AUTHOR, JOURNALIST, TV PERSONALITY
Bianca Del Rio (Hurricane Bianca 2: From Russia with Hate) is back and this time around relies way too heavily on cheap gags to substitute for its limited plot development ...
Hurricane Bianca 2: From Russia with Hate is the continuation of Bianca Del Rio’s (Roy Haylock) adventures. The RuPaul’s Drag Race alumnus this time around heads to Russia in the limited-on-laughs sequel that focuses far too hard on lipstick, lashes and drag queen banter instead of its political concept, which simmers away in the foreground failing to get started until it’s far too late in the day to work.
Bianca’s story picks up shortly after Richard Martinez (Bianca Del Rio) wins over the staff and students of Milford High School, sending Vice Principal Debbie Ward (Rachel Dratch) to jail. Upon Debbie’s release she conjures up yet another scheme to do away with Bianca Del Rio by luring her to Russia to accept a teaching award and cash prize.
When Richard and his friend Rex (Doug Plaut) arrive in Russia, Debbie is right behind them orchestrating her campaign of hate with her daughter, Carly (Molly Ryman). But not everything goes according to plan when Carly is mistaken for a drag queen and is thrown into jail with Rex, forcing Richard to bring Bianca Del Rio out of retirement and form an unlikely partnership with arch nemesis Debbie Ward to free their nearest and dearest before it’s too late.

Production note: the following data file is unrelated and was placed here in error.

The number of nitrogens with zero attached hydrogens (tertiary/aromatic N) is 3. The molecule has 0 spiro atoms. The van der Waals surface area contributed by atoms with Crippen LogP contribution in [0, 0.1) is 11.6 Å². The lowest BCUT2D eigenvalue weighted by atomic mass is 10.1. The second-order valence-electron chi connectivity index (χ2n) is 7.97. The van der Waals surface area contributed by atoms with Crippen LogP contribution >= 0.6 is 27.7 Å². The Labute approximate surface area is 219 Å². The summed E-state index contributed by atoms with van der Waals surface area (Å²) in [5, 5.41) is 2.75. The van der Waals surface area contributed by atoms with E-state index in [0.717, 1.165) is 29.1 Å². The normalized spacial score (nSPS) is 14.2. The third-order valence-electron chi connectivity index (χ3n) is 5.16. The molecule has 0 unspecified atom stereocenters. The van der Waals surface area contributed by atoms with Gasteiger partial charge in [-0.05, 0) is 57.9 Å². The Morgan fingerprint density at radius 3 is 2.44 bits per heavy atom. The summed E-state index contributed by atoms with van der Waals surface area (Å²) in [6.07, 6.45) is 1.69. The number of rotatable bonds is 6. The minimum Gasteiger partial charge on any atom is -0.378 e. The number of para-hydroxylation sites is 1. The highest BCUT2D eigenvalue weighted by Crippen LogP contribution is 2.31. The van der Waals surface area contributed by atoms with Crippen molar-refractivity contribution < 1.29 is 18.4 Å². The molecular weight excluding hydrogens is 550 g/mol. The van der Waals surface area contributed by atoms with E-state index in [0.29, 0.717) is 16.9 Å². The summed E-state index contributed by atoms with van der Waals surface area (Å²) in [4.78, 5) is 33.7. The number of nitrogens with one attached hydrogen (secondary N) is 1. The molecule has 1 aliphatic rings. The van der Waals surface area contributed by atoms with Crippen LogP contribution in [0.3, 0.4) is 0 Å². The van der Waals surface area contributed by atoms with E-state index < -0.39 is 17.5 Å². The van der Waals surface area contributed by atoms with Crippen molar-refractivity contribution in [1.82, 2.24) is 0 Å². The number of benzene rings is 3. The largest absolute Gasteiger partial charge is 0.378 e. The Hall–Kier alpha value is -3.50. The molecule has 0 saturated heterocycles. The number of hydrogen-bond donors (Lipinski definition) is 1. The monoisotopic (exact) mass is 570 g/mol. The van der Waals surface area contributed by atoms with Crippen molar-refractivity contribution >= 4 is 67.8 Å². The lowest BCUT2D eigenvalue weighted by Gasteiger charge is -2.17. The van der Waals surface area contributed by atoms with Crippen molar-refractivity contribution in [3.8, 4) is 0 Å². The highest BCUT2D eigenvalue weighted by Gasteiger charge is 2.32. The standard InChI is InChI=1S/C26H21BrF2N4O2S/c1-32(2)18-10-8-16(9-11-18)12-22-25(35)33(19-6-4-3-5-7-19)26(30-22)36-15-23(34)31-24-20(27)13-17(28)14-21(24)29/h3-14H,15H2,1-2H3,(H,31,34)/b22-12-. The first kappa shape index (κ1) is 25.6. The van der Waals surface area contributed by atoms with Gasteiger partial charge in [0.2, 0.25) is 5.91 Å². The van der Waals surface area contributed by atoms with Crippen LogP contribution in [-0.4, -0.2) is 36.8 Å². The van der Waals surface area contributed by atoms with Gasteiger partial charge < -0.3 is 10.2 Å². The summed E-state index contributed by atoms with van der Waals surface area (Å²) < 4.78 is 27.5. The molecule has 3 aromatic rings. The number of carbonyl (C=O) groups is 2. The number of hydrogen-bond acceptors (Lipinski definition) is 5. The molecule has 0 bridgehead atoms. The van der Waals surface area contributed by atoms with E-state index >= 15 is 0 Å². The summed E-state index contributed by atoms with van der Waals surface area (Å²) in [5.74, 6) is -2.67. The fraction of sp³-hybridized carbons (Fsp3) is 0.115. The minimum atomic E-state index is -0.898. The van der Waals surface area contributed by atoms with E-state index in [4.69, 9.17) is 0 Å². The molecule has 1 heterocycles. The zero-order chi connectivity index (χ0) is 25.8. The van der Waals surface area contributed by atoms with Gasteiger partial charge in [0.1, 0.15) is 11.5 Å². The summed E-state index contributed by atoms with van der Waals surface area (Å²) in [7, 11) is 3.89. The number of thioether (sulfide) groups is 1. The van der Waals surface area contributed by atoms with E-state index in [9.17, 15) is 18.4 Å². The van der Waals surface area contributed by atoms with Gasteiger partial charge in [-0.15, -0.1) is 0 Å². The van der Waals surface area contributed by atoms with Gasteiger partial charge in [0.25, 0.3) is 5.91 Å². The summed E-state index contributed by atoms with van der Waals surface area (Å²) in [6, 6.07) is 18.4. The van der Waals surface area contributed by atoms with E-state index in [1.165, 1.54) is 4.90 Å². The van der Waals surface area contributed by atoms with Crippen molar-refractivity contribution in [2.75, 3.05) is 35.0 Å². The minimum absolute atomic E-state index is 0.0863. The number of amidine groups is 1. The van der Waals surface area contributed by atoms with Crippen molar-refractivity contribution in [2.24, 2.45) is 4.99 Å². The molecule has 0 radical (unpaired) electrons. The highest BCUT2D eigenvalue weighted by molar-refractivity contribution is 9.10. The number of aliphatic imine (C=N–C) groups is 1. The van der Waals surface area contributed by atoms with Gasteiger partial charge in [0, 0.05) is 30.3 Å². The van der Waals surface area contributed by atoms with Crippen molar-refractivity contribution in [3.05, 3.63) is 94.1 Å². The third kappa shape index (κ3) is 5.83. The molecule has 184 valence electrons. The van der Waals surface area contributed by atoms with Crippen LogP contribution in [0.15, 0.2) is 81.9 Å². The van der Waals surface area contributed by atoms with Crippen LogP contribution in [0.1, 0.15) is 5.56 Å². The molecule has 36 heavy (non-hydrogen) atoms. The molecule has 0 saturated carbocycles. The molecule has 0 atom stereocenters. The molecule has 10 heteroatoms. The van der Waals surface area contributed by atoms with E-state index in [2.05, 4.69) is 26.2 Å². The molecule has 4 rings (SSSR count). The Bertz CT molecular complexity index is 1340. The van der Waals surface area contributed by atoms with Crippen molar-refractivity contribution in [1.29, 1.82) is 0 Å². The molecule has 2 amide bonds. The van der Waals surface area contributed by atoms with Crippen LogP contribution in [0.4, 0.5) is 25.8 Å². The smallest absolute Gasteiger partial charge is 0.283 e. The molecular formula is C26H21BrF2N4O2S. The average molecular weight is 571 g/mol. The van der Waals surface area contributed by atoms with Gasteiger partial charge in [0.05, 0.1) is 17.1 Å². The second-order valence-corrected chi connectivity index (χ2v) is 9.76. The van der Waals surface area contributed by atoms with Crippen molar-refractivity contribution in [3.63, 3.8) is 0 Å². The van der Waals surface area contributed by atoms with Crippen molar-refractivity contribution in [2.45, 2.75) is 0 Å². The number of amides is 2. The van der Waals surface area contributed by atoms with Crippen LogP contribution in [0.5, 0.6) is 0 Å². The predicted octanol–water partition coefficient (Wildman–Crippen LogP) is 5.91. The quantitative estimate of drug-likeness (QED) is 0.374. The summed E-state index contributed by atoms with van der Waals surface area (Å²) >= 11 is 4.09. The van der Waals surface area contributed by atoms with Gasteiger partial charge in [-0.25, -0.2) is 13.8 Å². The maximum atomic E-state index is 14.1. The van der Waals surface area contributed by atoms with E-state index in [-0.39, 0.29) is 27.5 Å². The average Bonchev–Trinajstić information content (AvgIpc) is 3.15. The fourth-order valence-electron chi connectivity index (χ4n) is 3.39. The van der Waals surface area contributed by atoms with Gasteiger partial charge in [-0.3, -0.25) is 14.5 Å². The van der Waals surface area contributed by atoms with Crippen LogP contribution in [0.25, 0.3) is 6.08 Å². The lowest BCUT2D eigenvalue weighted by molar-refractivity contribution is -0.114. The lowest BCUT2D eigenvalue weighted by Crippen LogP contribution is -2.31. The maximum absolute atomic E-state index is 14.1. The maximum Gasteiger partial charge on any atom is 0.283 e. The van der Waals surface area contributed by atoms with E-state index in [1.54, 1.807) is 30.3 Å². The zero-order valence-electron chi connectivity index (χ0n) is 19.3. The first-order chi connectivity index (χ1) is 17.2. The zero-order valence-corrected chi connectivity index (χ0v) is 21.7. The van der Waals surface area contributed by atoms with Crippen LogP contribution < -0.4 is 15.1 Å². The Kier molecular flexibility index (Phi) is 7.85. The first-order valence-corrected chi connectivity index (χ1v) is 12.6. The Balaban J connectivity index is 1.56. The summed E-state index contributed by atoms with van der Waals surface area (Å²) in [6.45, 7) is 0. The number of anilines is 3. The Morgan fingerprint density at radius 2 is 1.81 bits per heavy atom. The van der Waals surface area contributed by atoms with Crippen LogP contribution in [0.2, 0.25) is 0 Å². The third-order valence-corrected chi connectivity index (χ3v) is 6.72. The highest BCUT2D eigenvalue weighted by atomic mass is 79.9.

Hurricane Bianca 2: From Russia with Hate doesn’t do anything particularly wrong, neither does it do anything particularly original to warrant its rental time. The laughs that were so prevalent in the 2016 incarnation are long gone and the ones that do generate the
odd chuckle have already played out on RuPaul’s Drag Race, which has evolved from a fringe alternative to Project Runway into a cultural phenomenon. Director and writer Matt Kugelman (Hurricane Bianca) clearly had a few more zeros on the end of the budget this time around and he does a decent enough job to convey that by turning Bianca Del Rio’s larger-than-life character into somewhat of a caped crusader by the fourth act. Additionally Kugelman and Derek Hartley (co-writer) do just about enough to move the character to the next media stratosphere, television, where Hurricane Bianca belongs and began life.
Overall, Hurricane Bianca would certainly be a worthy televised sitcom thanks to the character’s bullet-speed barbs and outrageous costume changes. A 35-minute show would be fitting for its double-edged silliness but as a feature film it just doesn’t work. Sure, it has imaginative charm with a sly subversive nature and Dratch’s face-off with Haylock makes for entertaining viewing, but it’s still 80 minutes too long.
Hurricane Bianca 2: From Russia with Hate is available on VOD and DVD now.
Hurricane Bianca 2: From Russia with Hate
18 May 2018
Review / Published 26 August 2018 @ 20:00 PM
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